My wife Melanie and I made a special point of taking the train, which runs obscenely limited hours, from San José to Cartago as far as it travels in that direction. The final stop is near the famous Básilica de Nuestra Señora de los Ángeles. On the train we met an expat who has called the town of Cachí home for some time now. He pointed us in the direction of buses that would finish the trip to El Salto Inn.
However, the drastic change in climate came unexpectedly. Clouds blanketed the sky. The misty air left the surrounding buildings looking a bit soggy. It all had the air of an Irish city.
I, unfortunately, came unprepared for an impromptu visit to Cork, and was left shivering in a t-shirt and jeans. Needless to say the prospect of lugging a rolling suitcase around over uneven slabs of sidewalk did not seem appealing, and so we opted for a cab to finish the journey.
“Don’t mind if I do”
Reaching El Salto is no easy feat. Co-owner Manuel leaves explicit bus and driving instructions on the website that came in handy when it came time to blurt out, “Ir a la derecha!” off the highway, just passed the Mirador of Ujurrás. Posted signs directed the next two turns, and recent landslides covering the road ensured we didn’t miss our stop at the white gate.
Manuel met us at the gate and joined us for a short and very steep jaunt down a switchback driveway. Instructions at the gate asked for five minutes after ringing the doorbell and it was easy to see why.
El Salto appears after a few turns down the driveway, a modest looking three-story development made of wood, stone, and the typical Latino-style tin roofs. A couple of bust sculptures that you might usually see outside of ancient ruins stand outside the entrance. Small wooden signs donated to El Salto give a glimpse of some previous visitors. Tehran, St. Gallen, Hochdorf, even a Pittsburgh sign with the urine-stained paint synonymous with the Steel City makes an appearance.
(I kid because I love Pittsburgh. As much as I love petty American sports rivalries.)
After showing us to our room, essentially a concrete box made with simplicity in mind, we took a moment to admire the view outside our door of the Orosi Valley. The star of the view was a thundering waterfall that could be heard quietly drumming all through the night. It’s relaxing for those who need some noise to fall asleep, but easily ignorable for others. I for one come from living in Downtown Cleveland for three years and Chicago before that where the ambient sounds of a city – buses, trains, people – are constant. Y’know, life. So the waterfall-infused nighttime soundtrack was a welcomed surprise.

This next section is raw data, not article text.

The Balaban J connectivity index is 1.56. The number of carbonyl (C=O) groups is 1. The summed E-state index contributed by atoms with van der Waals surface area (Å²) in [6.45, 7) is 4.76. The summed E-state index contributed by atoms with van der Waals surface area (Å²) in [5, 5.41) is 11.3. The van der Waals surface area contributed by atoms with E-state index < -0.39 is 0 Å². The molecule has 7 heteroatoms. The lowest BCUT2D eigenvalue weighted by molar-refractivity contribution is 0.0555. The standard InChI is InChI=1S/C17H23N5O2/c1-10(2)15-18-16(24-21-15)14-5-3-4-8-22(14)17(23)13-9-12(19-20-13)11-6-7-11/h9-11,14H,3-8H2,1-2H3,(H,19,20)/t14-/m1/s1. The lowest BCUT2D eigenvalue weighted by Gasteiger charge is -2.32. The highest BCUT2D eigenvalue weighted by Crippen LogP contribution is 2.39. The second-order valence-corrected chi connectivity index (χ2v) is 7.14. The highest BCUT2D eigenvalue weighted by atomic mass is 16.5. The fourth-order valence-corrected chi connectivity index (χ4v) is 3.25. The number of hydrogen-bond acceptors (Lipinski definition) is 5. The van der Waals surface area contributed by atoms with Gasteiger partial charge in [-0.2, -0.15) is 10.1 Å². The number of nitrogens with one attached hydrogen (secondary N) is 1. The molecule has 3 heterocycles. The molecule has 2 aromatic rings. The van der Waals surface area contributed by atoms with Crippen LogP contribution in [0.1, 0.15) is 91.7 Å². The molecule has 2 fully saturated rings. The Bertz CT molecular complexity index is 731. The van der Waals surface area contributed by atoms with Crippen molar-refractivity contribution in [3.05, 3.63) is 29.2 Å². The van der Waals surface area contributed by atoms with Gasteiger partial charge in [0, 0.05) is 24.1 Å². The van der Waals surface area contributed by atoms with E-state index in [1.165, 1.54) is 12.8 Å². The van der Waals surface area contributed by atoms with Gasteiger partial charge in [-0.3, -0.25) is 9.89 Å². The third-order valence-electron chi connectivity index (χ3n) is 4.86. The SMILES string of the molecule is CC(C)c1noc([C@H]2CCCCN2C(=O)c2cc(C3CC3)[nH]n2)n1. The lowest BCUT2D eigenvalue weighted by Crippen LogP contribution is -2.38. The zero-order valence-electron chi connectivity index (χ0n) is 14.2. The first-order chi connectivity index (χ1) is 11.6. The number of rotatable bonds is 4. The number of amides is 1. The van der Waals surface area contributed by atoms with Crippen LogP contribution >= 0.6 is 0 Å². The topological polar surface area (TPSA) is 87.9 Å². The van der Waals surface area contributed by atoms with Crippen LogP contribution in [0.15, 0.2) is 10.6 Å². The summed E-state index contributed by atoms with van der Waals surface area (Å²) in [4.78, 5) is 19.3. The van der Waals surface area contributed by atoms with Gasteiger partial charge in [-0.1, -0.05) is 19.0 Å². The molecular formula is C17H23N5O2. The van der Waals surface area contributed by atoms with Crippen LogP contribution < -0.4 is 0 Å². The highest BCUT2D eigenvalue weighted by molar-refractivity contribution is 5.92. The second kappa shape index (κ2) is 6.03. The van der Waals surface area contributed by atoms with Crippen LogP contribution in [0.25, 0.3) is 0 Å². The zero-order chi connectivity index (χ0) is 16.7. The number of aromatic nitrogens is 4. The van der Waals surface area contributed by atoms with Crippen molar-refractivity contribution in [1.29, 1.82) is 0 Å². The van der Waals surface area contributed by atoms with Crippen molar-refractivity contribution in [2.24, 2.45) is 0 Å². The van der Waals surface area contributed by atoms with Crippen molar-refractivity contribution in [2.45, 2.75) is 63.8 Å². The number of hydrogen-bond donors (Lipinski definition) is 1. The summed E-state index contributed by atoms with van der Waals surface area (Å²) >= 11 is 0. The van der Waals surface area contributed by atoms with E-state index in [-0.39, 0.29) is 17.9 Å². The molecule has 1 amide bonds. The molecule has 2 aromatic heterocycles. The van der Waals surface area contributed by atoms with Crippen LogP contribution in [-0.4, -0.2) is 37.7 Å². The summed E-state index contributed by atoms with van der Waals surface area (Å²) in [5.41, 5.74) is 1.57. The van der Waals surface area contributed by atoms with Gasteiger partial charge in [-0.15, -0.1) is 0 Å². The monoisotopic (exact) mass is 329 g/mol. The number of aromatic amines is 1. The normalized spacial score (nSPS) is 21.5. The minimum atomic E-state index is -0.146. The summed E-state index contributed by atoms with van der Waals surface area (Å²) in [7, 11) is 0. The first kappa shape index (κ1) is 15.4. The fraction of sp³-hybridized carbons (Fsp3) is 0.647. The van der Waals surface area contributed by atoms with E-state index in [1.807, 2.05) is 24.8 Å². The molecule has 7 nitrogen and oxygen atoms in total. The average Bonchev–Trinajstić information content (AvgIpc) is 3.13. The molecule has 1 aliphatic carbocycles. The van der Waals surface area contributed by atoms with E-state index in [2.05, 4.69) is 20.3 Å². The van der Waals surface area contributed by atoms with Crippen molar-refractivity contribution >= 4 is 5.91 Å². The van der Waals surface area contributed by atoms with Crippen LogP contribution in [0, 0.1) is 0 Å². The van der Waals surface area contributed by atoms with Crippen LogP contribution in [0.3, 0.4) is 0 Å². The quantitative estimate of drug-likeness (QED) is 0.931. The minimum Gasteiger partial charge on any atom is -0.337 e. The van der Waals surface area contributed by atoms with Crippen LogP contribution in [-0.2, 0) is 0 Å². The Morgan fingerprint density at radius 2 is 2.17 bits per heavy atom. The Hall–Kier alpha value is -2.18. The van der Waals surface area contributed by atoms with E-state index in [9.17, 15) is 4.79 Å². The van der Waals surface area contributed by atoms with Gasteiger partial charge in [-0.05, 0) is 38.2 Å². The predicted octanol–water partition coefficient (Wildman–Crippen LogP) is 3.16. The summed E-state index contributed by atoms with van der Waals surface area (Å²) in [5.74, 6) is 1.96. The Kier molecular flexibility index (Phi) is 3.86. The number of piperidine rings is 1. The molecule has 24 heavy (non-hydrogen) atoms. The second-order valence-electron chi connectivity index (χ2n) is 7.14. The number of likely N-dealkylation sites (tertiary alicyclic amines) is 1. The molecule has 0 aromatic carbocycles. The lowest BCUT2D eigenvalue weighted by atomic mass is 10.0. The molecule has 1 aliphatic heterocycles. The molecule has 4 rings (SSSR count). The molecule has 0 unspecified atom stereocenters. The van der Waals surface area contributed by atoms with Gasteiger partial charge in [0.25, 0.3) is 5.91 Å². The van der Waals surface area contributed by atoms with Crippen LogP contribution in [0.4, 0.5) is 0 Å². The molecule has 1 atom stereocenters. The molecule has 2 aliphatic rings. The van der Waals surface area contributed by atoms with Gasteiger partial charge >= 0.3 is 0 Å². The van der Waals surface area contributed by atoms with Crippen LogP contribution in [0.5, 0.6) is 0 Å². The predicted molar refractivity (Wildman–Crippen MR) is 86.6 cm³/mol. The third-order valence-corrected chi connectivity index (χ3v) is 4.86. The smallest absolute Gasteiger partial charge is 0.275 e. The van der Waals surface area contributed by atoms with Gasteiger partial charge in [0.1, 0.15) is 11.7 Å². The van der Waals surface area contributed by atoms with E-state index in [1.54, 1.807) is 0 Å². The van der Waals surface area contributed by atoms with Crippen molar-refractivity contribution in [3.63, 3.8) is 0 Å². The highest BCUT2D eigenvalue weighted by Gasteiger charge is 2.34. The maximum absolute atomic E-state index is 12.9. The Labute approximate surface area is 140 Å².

After admiring our view, we turned back passed a couple of hammocks, up a set of concrete steps, and through a faded wooden door held open by a small boulder to the common area and kitchen space. Manuel sat us down with a shot of “illegal moonshine,” as he put it, for our sipping enjoyment as we chatted.
Manuel, a slender gentleman with a commanding voice and wavy black hair not unlike Javier Bardem, hails from central Mexico. He had a plan to travel through all of Central and South America, ending in Buenos Aires, when he ran out of money in Costa Rica.
“I thought I better start making some money!” he laughed.
This turned into managing a San José hostel where he had been staying. Manuel recounted the job offer coming as with the pomp of extra fries at an American diner. Eventually this led to Brewha, which was rebranded earlier this year to El Salto to cater more toward families, couples, and the occasional backpacker rather than exclusively backpackers. As such, rooms previously made for throngs of hostel travelers have since been converted.
Manuel typically serves dinner — $12 a plate – around 8 or 8:30, but made an exception to serve an hour earlier for a visiting Swiss family with three brightly blonde-haired kids. The kids were busy swinging around the hammock with Madagascar 3 playing in the background as Manuel prepared dishes of chicken and fettuccine alfredo. He recited lines and laughed along as much as the kids.
“I love those movies,” he exclaimed in between laughs.
Dinner also came with the option of purchasing a bottle of Manuel’s homemade beer.
Don’t mind if I do.
I opted for the chocolate stout. A bit smoky at first, but it mellows out to offer an enjoyable taste you don’t find much in Costa Rica between the seas of Imperial, Bavaria, and Pilsen. Plus knowing where your beer comes from, as is the case with food, makes it all the better.
“Good to go”
Breakfast the following morning came with vanilla and chocolate pancakes, strawberry jelly, honey and butter, and a bowl of fruit.
While the morning meal was certainly agreeable, the weather was not. Manuel had warned us as much when we first exchanged messages that rain the night before a hike could make the path too slippery. I brushed off the written warning before seeing just how incredibly different weather in Cartago can be.